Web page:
After the two days of infections attackers used the password to scan for backdoored systems by injecting “die(@md5(HellovBulletin))”.
On 20-02-2019 Drupal fixed an unauthenticated remote code execution vulnerability. The vulnerability existed in any Drupal install lower than 8.6.9. Due to a serialization bug it was possible to inject arbitrary php. We expected to see active scanning for this as soon as the exploit was published (24-02-2019). However, we haven’t seen any exploitation attempts for this vulnerability which is weird. It might be that the attackers are fingerprinting and only trying the exploit on systems they are sure that are vulnerable. Looking at previous Drupageddon exploit attempts yields slightly more results. But seeing as we are looking at 1 year of data only seeing 20 odd attempts is very limited. Below is an example of one of the exploitation attempts we've seen:
Pulse VPN and Fortinet
The pulse and Fortinet vulnerabilities where released at the same time during the “Infiltrating Corporate Intranet Like NSA ̶Pre-auth RCE on Leading SSL VPNs” DefCon talk. Both are classic local file inclusion vulnerabilities allowing an attacker to read arbitrary files from the system. Just recently ZDNet released an article describing how REvil ransomware groups are using the Pulse vulnerability to find an entry into networks. The vulnerabilities are both path traversal vulnerabilities used to leak sensitive information. Exploitation attempts look like the following:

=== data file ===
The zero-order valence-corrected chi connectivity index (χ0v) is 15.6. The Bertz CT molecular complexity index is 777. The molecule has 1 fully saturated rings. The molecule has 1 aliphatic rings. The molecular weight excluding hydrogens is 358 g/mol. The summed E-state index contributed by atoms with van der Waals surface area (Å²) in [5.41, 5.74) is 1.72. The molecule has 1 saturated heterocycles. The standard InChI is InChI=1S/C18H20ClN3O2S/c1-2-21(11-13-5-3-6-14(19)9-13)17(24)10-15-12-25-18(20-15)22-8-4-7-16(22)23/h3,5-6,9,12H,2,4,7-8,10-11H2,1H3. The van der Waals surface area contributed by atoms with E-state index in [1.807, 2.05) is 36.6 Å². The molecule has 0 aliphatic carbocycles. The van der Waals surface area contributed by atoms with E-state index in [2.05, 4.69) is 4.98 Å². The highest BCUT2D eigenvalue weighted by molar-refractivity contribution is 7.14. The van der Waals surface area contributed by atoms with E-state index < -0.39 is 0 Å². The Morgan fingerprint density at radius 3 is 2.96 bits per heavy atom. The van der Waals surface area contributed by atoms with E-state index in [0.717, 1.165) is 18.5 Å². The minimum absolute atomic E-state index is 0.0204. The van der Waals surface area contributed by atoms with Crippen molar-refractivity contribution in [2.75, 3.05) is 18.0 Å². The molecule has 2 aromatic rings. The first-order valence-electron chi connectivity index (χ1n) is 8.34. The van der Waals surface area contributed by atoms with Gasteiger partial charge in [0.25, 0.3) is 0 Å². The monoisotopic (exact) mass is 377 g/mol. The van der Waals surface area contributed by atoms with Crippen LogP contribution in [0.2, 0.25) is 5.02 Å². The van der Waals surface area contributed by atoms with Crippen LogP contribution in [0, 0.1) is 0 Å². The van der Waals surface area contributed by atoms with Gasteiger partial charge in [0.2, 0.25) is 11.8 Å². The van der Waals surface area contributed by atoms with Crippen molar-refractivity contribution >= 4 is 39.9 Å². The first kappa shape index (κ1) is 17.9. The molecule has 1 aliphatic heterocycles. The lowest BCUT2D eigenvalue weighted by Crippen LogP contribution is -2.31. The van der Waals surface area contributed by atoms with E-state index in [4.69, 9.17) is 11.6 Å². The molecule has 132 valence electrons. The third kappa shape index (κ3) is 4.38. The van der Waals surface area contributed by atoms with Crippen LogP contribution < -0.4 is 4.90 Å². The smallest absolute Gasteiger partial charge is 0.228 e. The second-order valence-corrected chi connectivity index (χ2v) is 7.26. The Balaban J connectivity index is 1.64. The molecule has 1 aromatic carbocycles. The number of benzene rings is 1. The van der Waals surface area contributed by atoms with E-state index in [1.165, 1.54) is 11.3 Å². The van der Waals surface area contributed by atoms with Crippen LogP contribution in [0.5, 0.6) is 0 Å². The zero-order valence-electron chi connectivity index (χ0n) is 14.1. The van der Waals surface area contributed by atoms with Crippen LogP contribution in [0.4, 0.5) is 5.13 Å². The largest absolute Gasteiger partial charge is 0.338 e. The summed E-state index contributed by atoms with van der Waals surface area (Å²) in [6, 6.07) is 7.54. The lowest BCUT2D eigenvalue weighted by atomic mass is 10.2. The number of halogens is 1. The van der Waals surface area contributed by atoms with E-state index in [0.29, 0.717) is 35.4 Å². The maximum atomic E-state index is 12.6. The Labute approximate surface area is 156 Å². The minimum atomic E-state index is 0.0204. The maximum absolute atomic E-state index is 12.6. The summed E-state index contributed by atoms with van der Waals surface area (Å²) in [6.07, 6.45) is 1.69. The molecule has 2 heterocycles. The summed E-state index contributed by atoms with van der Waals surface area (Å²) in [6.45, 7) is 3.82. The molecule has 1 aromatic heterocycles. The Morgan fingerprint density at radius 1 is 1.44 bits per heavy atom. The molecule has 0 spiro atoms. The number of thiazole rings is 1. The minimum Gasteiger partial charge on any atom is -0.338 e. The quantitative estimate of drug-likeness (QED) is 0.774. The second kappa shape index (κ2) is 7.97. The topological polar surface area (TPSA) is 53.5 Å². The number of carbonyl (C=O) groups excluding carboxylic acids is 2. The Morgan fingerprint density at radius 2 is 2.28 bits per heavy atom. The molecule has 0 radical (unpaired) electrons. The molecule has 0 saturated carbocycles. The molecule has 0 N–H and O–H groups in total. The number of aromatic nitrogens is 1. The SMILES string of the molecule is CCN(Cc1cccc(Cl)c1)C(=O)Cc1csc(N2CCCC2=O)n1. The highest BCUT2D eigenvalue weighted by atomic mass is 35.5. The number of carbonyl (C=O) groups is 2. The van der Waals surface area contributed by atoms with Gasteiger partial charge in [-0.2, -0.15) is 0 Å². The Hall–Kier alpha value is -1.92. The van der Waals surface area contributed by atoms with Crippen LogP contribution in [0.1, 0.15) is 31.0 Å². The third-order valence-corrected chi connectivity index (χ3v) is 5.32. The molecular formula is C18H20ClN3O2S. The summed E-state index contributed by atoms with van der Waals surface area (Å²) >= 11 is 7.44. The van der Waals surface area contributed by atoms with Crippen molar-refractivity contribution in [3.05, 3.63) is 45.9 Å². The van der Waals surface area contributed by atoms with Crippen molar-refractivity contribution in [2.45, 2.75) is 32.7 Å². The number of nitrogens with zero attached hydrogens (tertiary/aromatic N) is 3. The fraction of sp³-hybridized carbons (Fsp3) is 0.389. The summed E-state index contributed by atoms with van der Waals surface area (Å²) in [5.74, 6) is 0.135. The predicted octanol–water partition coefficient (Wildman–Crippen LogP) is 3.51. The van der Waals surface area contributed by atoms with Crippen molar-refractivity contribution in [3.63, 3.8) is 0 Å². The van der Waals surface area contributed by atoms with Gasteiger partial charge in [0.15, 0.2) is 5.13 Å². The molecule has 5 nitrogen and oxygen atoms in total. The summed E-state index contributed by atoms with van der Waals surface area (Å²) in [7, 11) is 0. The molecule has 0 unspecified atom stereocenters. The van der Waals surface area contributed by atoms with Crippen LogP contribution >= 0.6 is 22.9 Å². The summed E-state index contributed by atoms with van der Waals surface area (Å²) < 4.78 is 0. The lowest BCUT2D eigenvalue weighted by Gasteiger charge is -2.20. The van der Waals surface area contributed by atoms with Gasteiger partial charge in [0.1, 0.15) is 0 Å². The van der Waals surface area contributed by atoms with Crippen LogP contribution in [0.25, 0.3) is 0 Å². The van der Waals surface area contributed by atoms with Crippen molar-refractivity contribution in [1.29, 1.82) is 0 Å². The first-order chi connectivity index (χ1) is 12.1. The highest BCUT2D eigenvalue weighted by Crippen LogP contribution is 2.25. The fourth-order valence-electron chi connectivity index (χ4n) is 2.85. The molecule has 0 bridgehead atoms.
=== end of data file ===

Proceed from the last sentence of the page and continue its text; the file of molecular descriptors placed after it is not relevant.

Pulse SSL VPN CVE-2019-11510:
Fortinet SSL VPN CVE-2018-13379:
No direct exploitation attempts for the pulse vulnerability where found. However, searching for the string “dana-na” shows attempts to fingerprint the version of an installed Pulse VPN server “/dana-na/nc/nc_gina_ver.txt”. The first attempts to fingerprint our systems was received on the 20-08-2019, 6 days after public release. There is a real possibility that once the correct version is being sent further exploitation would occur. Or that the information is stored for later exploitation.
We do see exploitation attempts for the Fortinet vulnerability, direct exploitation attempts started on 28-08-2019. The initial increase in scanning dies down towards the end of august then only occurring sporadically. After this we do observe steady requests form the “/remote/login?lang=en” URL, possibly indicating external fingerprinting for specific versions.
Our simple HTTP honeypot could be greatly improved by adding the ability to add certain proper responses. Often criminals first probe and check the content of a response in order to see if something is vulnerable. Adding the ability to do this could help in further gaining information on how these attackers are operating. However, this simple approach already gives us the ability to identify new activity, specific dropsites and even malware samples.
It’s interesting to see how quick criminals adjust and employ the latest exploits in order to infect systems. Once a public exploit has been released it takes days instead of weeks for them to weaponize them. Take for example the vBulletin vulnerability after two days attackers were actively trying to password-protect the vulnerability leaving the system open only for them. Any software that is used in the enterprise could be an interesting target for attackers. An attacker with an index of vulnerable systems could try to attack them or resell the information to groups specialized in monetizing corporate breaches. For example some of the REvil affiliates.